Is agriculture in Costa Rica to extinguish?

By: Mauricio Álvarez
elpais.cr

To do honor to the people who give their lives to the cultivation of the ground, to women, men, children and girls, simple farmhands recites the national anthem, it is to recognize our absence of agriculture, almost extermination of the small producer under the dictatorship of the agribusiness which monopolizes our grounds and is of benefit to few and not even its fruits are for the national consumption, committing an outrage against our food safety.

The information is forceful, 60% of the national production of our country is for the exportation of bananas, pineapple, coffee, palm oil, plants, foliage, flowers, yucca and melon (FAO, 2012). All produced like monocultures, which contribute to the fact that we are the world´s first place importer of insecticides or poisons (FAO, 2010).

Far from our competitors in tropical America such as Colombia, Ecuador, Honduras or Brazil.

It is a lot of poison. Yes, it is the best word that can describe pesticides and other substances of synthetic origin used in the agribusiness. Extensively associated with multiple problems to the health, like: cancer, deformities in fetuses, learning disabilities, allergies, acute poisonings and therefore death. Responsible also for contamination in basins, today even responsible for death at sea.

According to statistics of the FAO in 2010 Costa Rica consumed: 24,56 Kilograms of active ingredient (the chemical compound that exercises the pesticide action) per hectare per year (i.a / hect./ year), following Colombia with 14,50 and China with 17,81. While, in fertilizers, according to the information of the World Bank, we are in the first places of the world regarding fertilizer consumption, approximately 5 times the world average, while Costa Rica has an average of 705 kg consumption while the world average is about 141 kg per hectare of cultivable ground, which places us above hundreds of countries and regions.

This demonstrates that we are forcing the agriculture of our country to a production threshold – contamination while we gain more money with an increasing environmental damage lived on the short, mid and long term.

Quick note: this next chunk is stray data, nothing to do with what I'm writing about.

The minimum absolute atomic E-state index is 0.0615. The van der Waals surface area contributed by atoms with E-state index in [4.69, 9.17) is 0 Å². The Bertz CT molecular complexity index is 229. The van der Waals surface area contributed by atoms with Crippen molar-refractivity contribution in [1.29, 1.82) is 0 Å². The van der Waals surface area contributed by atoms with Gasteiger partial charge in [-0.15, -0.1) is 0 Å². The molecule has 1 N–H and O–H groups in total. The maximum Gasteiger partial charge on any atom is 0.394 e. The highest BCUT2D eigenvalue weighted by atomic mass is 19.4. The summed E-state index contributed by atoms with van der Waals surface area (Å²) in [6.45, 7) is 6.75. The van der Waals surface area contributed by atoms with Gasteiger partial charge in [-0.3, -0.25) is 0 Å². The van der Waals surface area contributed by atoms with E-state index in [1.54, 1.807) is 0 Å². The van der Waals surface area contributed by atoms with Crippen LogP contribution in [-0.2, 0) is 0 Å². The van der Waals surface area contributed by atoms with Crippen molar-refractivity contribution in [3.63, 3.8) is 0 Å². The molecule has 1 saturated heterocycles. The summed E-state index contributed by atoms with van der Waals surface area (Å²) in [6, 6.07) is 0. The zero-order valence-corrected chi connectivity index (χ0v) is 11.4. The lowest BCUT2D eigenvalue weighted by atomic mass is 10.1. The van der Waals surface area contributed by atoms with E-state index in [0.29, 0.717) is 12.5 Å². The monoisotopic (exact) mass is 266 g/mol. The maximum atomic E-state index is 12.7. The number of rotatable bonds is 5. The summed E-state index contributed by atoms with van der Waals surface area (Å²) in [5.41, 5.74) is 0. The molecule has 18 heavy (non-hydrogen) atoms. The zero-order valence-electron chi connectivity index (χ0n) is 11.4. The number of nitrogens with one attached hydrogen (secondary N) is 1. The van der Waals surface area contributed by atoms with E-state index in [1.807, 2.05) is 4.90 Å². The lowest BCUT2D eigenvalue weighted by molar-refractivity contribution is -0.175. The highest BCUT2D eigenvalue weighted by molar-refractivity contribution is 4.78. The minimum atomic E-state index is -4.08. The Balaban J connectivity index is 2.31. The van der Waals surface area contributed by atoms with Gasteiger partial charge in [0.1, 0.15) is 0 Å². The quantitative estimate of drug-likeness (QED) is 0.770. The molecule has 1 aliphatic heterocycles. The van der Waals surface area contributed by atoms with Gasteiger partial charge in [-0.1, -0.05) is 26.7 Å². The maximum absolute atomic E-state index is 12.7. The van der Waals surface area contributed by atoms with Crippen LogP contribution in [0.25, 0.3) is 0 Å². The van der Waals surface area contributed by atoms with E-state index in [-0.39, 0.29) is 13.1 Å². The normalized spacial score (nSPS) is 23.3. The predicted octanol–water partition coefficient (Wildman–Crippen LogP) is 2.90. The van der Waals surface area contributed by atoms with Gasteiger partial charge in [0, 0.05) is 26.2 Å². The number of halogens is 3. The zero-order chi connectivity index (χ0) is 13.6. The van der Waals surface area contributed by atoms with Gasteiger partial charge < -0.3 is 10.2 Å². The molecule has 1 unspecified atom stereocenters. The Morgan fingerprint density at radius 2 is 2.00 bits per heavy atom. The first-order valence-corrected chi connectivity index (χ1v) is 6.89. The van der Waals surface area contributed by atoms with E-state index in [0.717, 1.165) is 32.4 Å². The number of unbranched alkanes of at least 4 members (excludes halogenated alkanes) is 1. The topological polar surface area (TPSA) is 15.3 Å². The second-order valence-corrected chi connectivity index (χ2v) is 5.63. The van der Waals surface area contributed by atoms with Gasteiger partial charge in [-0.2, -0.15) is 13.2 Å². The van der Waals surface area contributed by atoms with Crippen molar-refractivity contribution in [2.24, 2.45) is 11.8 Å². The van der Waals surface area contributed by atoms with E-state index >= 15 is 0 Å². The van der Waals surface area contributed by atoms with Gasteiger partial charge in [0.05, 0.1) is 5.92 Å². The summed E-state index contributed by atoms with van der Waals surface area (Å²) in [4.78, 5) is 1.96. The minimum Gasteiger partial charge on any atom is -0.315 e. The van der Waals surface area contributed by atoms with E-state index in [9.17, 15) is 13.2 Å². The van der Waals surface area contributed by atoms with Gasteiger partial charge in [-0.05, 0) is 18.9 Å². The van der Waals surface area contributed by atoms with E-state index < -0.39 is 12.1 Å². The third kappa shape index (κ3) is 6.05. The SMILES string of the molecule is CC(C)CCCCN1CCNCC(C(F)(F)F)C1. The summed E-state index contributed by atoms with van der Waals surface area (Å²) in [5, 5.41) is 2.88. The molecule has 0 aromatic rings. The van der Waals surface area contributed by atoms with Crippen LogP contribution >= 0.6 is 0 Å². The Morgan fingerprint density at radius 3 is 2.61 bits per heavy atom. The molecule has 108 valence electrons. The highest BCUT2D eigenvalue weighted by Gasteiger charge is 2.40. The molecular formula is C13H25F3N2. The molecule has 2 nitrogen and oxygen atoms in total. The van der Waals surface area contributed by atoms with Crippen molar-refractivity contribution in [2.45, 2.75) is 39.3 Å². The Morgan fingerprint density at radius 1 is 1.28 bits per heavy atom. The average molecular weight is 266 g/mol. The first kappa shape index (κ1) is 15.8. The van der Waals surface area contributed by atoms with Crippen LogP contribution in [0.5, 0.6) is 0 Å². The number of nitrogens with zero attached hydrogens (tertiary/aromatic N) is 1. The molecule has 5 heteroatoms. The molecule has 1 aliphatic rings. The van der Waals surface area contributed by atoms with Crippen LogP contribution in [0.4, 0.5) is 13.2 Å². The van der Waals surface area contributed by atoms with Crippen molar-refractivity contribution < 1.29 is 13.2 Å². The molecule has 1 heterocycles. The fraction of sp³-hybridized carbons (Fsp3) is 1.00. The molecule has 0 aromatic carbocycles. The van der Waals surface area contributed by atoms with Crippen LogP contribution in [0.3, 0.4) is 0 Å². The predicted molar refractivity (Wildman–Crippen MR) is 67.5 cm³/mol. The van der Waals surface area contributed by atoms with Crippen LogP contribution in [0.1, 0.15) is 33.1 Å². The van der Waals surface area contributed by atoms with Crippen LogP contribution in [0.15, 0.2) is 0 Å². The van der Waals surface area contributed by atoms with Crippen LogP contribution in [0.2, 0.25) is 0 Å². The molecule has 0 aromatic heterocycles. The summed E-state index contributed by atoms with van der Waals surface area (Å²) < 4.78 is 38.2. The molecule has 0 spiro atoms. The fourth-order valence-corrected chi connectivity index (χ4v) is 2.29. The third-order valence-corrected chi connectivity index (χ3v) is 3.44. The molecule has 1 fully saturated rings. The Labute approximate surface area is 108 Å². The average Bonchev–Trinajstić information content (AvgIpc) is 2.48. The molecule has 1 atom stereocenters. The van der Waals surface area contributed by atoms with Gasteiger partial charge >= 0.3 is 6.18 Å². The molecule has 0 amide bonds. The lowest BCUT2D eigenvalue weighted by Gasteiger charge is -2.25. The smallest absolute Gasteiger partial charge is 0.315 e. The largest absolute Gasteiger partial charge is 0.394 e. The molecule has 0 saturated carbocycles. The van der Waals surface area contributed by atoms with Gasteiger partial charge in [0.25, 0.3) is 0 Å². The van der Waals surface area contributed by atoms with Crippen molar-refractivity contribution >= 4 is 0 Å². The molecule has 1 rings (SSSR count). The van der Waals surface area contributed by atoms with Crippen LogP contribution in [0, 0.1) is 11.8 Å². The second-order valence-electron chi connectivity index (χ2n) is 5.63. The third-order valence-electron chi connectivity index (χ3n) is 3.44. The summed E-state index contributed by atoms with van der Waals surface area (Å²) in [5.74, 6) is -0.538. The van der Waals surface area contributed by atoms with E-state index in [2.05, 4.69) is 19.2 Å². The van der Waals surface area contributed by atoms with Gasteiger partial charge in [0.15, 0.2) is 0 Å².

The systematical studies conducted by the Regional Institute of Studies in Poisonous Substances (IRET) and global statistics demonstrate that the use and abuse of agricultural poisons has increased significantly in Costa Rica, without having increased the agricultural areas in the country. The depletion of the agricultural border explains the poisons abuse. The quantity of agrotoxics imported by Costa Rica has increased 3,14 times from 1977. Only in insecticides, Costa Rica imported184.817 tons of active ingredient from 1977 to 2006.

Also, the import of insecticides, fungicides and other poisons is already inside the main 15 products imported and it generated in 2011 expenses to the country for 136.6 Millions of US$ (PROCOMER, 2011), all this at the cost of a big dispossession and an increasing concentration of grounds in few companies.

We are being left without ground. Let's see an example: 60% of the production of oil palm is in hands of transnational and big cooperatives. With an aggressive but silent expansion it grew from 57,000 hectares in 2010 to 67,562 in 2013 to an estimated 71,500 for 2014. In Bananas, 52% of the production is in hand of transnational companies (Chiquita, DOLE, BANDECO), the rest is sowed by independent producers which sell to the transnational companies that export and commercialize.

Our food safety is in crisis. While transnational companies keep our best lands for the exportation of desserts, we are importing the main products of daily consumption: common beans, rice with rind, yellow corn, soybean and wheat.

A calculation in 2008 assured that we would need an additional 283 thousand hectares of white maize (16000), and yellow (150000), beans (41000) and rice (76000) if we wanted to meet the local demand, but how do we guarantee our basic grains if all our land is concentrated in agricultural export businesses (Baltodano p in 2008).

In 2008, a worldwide food crisis is declared, and even the neoliberal Government in Costa Rica, responsible for this historical ruin, recognized the importance of regaining our food sovereignty not only because of the increase in prices, but also because of the shortage of food supply in the world.

This crisis should serve to become aware of the urgency to overcome the era of agrochemicals and mega agro-industry, and seriously aim at recovering our food sovereignty and fair and sustainable management of arable land.

There is no lack of food or production. We lack justice and equity in the field. There are many ways of controlling pests without using chemical poisons. They are more and more families who are improving their income, health, and the environment with organic agriculture, which has grown rapidly in just a few years, becoming a fairer and more popular option.

 

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